Now otherwise thoroughly retired, Thompson has time to explore mysteries in much fuller format. Years of writing and rewriting come to fruition with Whiskey Creek Press’s commitment to publish all three volumes of the series, starring former NYPD cop and would-be English teacher Charley Adams and his bride, Mel, a sometime police dispatcher. Readers get to know them in the details. In the kitschy elegance of cruise ship dining, Mel orders the ostrich; Charley eats roast beef.
   
The character of Charley
    Thompson first thought to place Charley in a mystery occurring around the time of the destruction of the World Trade Center in 2001. But the author was toiling elegantly aboard the world’s best-known cruise ship, the RMS Queen Elizabeth 2, when he decided to put aside that manuscript to instead write the book that became “Charley’s Cruise.”
    Later, “Charley’s War” will be released as a prequel, and “Charley’s Tenure” will cap the series. All three are complete, and after Whiskey Creek publishes them in paperback, plus Kindle and other e-book formats, another imprint will bind them together as a hardback for libraries.
    The shipboard setting of “Charley’s Cruise” allowed Thompson to write something approaching a realistic “locked room mystery” and also to indulge in social commentary.
    “I like to make observations about behavior and society, and on a cruise ship, you see the good, the bad and the ugly,” Thompson said. “The QE2 is pretty stuffy by many standards, but still, on cruise ships you see bizarre behavior. You know, people say, ‘I’m on vacation; I’m going to cut loose,’ and it’s a great venue to observe behavior and come up with all kinds of things.”
    So Mel and Charley, for now semi-retired to Florida as security director of a gated community, set out on the recently commissioned Nirvana, with 2,150 passengers and 1,002 crew aboard. All of the oddness that follows is true-to-life, assures the author, who besides cruising with Sally, has spent a lot of time reading passengers’ accounts on cruise blogs.
    The prologue foreshadows both that someone is going to die and that the captain will want as little attention drawn to it as possible. Beyond that, we’ll leave the plot a mystery.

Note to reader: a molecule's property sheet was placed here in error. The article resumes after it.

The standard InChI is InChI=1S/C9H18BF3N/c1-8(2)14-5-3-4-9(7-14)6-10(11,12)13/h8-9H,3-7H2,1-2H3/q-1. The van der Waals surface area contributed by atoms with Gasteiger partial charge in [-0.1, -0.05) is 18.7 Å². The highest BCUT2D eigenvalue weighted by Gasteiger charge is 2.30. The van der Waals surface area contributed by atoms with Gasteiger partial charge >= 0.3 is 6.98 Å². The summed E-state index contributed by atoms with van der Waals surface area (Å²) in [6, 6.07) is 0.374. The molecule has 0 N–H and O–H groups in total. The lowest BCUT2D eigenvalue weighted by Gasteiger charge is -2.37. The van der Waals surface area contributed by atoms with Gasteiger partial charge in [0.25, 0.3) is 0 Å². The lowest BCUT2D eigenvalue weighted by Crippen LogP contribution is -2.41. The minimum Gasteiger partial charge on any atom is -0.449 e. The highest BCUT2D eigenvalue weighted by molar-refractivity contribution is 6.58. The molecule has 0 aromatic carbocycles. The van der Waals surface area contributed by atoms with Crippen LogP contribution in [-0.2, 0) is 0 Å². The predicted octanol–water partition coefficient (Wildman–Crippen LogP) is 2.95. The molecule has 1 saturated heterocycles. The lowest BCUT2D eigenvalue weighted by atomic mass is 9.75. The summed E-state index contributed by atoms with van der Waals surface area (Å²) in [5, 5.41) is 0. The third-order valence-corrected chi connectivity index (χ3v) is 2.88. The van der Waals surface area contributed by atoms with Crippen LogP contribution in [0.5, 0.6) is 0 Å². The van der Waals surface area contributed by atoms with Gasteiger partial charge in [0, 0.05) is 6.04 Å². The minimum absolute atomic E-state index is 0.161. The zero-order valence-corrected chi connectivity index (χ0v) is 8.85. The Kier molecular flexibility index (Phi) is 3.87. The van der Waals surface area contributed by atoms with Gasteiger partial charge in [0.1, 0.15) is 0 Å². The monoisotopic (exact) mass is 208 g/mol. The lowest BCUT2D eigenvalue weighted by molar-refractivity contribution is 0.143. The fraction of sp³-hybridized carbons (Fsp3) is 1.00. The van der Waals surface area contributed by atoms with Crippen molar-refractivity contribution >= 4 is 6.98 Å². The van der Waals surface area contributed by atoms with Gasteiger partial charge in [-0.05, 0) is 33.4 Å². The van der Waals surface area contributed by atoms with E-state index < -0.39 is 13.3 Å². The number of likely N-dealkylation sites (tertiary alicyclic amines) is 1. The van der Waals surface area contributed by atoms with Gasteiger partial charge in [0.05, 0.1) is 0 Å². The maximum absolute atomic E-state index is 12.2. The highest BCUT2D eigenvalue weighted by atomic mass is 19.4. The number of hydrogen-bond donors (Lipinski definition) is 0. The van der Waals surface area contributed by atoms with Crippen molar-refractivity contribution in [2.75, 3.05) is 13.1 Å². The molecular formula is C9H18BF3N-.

Humor and satire
    Along the way, Thompson uses intricate description and Charley’s deadpan humor to satirical purpose. His targets range from parents who let children run amuck to tabloid journalism and the way its values have come to dominate the media.
    But Thompson fires his most tightly grouped pattern at cruise lines and the way they have reacted to crimes and mishaps.
    “It’s not as bad as it used to be, but if you read in these websites of people who were victims of crimes, you will find that cruise lines, to protect their image, do actively try to less than fully investigate crimes, to the point of covering them up and crossing the line,’’ he says.
    Despite that kind of insight, Thompson loves taking cruises. He says it is the most cost-efficient form of vacationing, given that gourmet food, lodging, travel and entertainment are included in the price.
    Promoting the book will carry him back to sea. In addition to appearances in coastal cities, he will promote “Charley’s Cruise” through book signings aboard mystery theme cruises offered by Whodunit Productions on Royal Caribbean ships out of Florida. His first is slated for October.
    Sooner, Thompson will sign books for local readers during the Murder Mystery Night planned for 6 - 9:30 p.m. Saturday, Aug. 20 at the Statesboro Holiday Inn.

Sign up for the Herald's free e-newsletter